He’s a 44-year-old canyoning guide from Katoomba and he’s slowly making his way around Australia in a sea kayak. Only three other individuals have successfully made the journey to date — the book of one of them, New Zealander Paul Caffyn — “planted the seed” and inspired Jason Beachcroft to set off from Sydney’s Rose Bay in January and “turn left at the Heads”.
His Facebook friends have nervously watched the unassuming adventurer’s journey over the last 8000 kms and 200 days at sea. Beachcroft hasn’t sought any publicity — but when he had to fight off a two metre salty [saltwater crocodile] last month on Gregory Island, off the Kimberley coast of Western Australia, those friends felt compelled to dob him in to The Blue Mountains Gazette.
On a rare break in Broome a week ago he spoke to us about the journey so far, fighting off crocs and sharks along the way.
Posting a photo and news about the July incident, he told his friends just after the event that the salty was trying to drag his boat out to sea and a “tug of war” ensued with the salty on one side holding his kayak wheels and him at the other end.
Beachcroft hadn’t seen any crocs when he landed, but had “woken up to the sounds of the croc dragging the boat away”.
He said he had little choice but to hit the crocodile several times with a spear.
“This kayak is my house, it’s my transport and I didn’t want to have to set off the EPIRB [emergency beacon].”
Posting this message he wrote: “With one hand I untie the hand spear, two whacks with the blunt end no change, two whacks with the sharp end it lets go, two more whacks it heads back to the water. Ten minutes it’s back again. A few harder whacks and I claim both the boat and beach as mine. I’m nearly meant to be out of croc territory. HA.”
Australia’s own version of Bear Grylls also took the chance to snap off a pic on his camera.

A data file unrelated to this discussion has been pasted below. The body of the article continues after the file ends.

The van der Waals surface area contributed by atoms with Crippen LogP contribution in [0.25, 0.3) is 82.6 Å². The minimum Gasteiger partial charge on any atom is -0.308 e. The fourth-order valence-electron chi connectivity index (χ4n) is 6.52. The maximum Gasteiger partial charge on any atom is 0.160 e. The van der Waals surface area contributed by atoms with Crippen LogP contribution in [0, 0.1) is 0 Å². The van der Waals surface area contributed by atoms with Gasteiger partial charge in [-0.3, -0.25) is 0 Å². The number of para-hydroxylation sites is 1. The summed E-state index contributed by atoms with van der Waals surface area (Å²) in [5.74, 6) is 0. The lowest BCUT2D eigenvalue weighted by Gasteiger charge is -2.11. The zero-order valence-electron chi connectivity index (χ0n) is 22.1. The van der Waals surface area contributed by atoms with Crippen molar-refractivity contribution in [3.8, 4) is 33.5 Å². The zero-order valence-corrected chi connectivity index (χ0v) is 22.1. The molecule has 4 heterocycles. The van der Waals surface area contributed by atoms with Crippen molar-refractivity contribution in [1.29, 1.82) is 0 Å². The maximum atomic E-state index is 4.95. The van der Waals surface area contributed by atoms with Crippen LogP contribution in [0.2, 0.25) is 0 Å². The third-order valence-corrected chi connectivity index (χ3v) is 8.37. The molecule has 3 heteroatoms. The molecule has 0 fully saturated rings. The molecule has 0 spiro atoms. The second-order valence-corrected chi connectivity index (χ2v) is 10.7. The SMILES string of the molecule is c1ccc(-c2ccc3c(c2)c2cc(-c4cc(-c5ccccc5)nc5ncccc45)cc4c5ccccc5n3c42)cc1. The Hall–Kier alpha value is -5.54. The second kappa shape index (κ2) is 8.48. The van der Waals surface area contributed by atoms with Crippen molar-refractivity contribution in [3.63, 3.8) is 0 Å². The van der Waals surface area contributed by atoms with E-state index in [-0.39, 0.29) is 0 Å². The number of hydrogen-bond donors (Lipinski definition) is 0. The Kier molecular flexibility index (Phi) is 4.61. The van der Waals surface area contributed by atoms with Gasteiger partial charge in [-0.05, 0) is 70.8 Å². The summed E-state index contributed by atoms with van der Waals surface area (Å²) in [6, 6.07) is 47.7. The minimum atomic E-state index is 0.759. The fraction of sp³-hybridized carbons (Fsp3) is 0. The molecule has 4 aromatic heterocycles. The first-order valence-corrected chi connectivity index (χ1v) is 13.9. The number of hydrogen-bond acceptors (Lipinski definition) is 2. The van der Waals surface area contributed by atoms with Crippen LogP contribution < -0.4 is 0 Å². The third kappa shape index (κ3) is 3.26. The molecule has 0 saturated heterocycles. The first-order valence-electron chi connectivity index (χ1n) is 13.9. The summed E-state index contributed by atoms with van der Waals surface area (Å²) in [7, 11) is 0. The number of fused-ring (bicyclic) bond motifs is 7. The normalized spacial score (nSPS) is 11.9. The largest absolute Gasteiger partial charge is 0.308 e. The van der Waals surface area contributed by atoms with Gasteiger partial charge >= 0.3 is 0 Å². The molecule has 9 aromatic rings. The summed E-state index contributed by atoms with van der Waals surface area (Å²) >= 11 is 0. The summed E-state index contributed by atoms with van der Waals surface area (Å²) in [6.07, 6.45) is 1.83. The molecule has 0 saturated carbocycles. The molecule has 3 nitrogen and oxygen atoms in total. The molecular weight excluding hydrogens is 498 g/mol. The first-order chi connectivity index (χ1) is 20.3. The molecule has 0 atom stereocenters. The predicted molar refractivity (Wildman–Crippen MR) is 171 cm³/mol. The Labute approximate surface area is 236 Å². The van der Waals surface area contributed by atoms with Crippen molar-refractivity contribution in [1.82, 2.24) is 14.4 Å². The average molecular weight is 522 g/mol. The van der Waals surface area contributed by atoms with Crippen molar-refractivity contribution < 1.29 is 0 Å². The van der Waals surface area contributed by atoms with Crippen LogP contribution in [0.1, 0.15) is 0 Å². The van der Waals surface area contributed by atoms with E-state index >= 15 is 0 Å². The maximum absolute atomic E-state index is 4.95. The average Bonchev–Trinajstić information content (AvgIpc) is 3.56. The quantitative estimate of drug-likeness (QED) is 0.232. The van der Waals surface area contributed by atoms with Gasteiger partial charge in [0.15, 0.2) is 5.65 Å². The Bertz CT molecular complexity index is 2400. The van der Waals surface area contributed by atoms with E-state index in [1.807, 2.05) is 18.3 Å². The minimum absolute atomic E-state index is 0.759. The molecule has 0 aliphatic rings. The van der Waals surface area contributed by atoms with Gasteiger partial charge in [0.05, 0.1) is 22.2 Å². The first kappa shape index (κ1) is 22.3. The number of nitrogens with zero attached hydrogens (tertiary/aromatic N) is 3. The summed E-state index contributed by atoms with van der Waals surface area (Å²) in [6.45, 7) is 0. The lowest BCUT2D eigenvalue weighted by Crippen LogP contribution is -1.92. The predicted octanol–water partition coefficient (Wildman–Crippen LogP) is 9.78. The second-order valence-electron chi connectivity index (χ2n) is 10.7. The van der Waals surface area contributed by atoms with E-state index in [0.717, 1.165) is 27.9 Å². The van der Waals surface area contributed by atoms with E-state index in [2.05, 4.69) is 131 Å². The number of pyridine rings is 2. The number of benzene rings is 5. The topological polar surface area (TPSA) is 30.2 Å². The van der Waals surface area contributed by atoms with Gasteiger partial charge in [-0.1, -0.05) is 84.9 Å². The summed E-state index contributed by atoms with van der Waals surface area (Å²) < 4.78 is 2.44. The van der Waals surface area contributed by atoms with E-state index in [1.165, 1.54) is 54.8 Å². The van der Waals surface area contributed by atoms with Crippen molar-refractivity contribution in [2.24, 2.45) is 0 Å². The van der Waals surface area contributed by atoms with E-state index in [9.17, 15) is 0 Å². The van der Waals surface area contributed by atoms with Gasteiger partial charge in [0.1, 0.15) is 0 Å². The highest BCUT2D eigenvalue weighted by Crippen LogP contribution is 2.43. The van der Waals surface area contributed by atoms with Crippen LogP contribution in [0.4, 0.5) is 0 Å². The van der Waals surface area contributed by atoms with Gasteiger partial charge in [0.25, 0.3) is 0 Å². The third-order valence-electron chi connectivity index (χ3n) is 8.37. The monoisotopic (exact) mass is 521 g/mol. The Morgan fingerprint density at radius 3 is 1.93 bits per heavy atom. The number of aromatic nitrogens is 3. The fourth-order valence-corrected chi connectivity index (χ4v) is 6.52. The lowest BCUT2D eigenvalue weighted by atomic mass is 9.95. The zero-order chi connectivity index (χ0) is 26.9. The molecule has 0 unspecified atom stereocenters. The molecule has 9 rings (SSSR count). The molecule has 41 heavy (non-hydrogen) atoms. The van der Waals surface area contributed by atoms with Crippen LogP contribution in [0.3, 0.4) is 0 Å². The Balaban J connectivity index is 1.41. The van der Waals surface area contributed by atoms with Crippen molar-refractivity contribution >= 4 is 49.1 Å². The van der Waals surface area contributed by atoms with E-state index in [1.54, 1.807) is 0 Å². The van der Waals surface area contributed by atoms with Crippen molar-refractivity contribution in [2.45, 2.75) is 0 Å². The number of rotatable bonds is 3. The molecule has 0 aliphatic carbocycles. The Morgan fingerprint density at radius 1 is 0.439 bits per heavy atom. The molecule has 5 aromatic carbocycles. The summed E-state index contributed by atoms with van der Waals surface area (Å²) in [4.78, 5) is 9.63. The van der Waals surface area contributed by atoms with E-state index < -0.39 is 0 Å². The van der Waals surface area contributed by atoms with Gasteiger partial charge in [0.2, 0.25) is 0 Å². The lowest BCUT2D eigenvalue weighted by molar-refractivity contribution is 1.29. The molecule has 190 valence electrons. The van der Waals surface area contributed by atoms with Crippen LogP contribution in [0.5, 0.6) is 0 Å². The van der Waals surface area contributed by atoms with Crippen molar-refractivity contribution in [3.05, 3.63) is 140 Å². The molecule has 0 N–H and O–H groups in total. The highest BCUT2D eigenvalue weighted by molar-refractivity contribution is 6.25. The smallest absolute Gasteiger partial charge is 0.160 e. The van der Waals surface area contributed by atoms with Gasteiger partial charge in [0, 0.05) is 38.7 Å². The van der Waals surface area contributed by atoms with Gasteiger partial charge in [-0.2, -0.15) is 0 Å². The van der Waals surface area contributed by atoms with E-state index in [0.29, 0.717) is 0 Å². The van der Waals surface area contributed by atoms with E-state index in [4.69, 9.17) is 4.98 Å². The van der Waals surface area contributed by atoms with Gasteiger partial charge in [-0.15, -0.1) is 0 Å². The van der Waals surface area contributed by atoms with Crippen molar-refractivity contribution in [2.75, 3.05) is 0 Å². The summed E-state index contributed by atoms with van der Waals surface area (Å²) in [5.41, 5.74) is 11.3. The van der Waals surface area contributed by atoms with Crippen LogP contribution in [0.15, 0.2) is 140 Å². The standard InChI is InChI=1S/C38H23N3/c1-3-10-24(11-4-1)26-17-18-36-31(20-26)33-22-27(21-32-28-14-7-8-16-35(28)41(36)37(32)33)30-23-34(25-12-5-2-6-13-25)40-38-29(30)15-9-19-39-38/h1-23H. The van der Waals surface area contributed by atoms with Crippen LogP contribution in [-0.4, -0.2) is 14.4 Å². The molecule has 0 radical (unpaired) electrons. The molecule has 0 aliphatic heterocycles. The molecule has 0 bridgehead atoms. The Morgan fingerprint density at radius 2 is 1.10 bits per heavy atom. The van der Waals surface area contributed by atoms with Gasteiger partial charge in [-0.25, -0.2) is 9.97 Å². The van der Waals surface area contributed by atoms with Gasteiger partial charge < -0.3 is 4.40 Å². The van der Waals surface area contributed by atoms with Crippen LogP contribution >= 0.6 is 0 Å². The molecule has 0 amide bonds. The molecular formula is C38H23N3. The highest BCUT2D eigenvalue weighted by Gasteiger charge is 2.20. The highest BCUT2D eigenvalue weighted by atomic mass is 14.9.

“Looking back I think it’s funny. I didn’t think it was funny at the time, “ he said laughing. “I was happy it wasn’t a four metre croc because I needed to get my boat back off him.”
Beachcroft said he has also “been attacked about three dozen times by sharks”.
“They bite the rudder, they are drawn to the vibrations but they normally just get a mouthful of metal and stop.”
He also had a whale breach just 10 metres in front of him.
On his 20 kg, five meter carbon fibre sea kayak he has enough food to last a fortnight plus maps, charts, a GPS, extra paddle, a phone and solar cell and batteries.
He has organised five food drops to various remote locations along the way, but mostly picks up food “village to village” along the route.
Prior to this, his biggest endurance test was the 53-day, 750 km traverse, skiing and walking the alpine trail from Victoria to the A.C.T.
For training he paddled on Wentworth Falls Lake, Lake Lyell in Lithgow (where he also worked as a TAFE outdoor recreation teacher) and Lake Jindabyne. He practiced life-saving deep water re-entry and self rescue in the ocean off the NSW South Coast.Wentworth Falls TAFE outdoor recreation teacher and friend Adam Darragh said Beachcroft was a true adventurer in every sense of the word.
“It’s his personal journey but it is super exciting,” Mr Darragh said.
“So many people in the Mountains are excited about it. Daryl Wilson who runs Mountains Youth Services Team said his two children were in the bath the other night going ‘I’m going to be Jason and you are going to be the crocodile’. It’s just really cool.”
Beachcroft says his biggest challenge will come in about three weeks when he faces the longest stint, along the Zuyedort Cliffs in Western Australia - a 200km unbroken cliff line, which took Paul Caffyn 34 hours of continuous paddling. Caffyn, who was the first to circumnavigate around Australia 31 years ago, told the Gazette he was impressed by Beachcroft’s progress.
“Jason is doing amazingly well,” Caffyn said. “He has the east coast behind him, the Gulf of Carpentaria, Arnhem Land and the Kimberleys and now almost clear of croc and cyclone country. I am most impressed with his progress.”
Beachcroft said he had had help from a few friends and also kind strangers along the way. One fisherman four days out of Darwin gave him a bacon and egg breakfast which he ate sitting in the kayak — but the rest of the time he is relying on his wits and courage.
“People I meet start with “You’re crazy” and then they say “Good on you”.
His own family in Melbourne (mum and siblings) also think he’s “crazy” he added “but that’s nothing unusual”.
He is using his own savings for the 15-month journey and is spending on average a little over $1000 a month. Any new sponsorship was welcome, he said.
Depending on weather, fatigue, food, big seas or other potential logistical disasters, he hopes to sail his kayak back into Sydney in March or April next year.
Beachcroft’s circumnavigation plans also include Tasmania —something his predecessors haven’t done.
“I don’t know if I’m going to succeed but I’m giving it a shot.”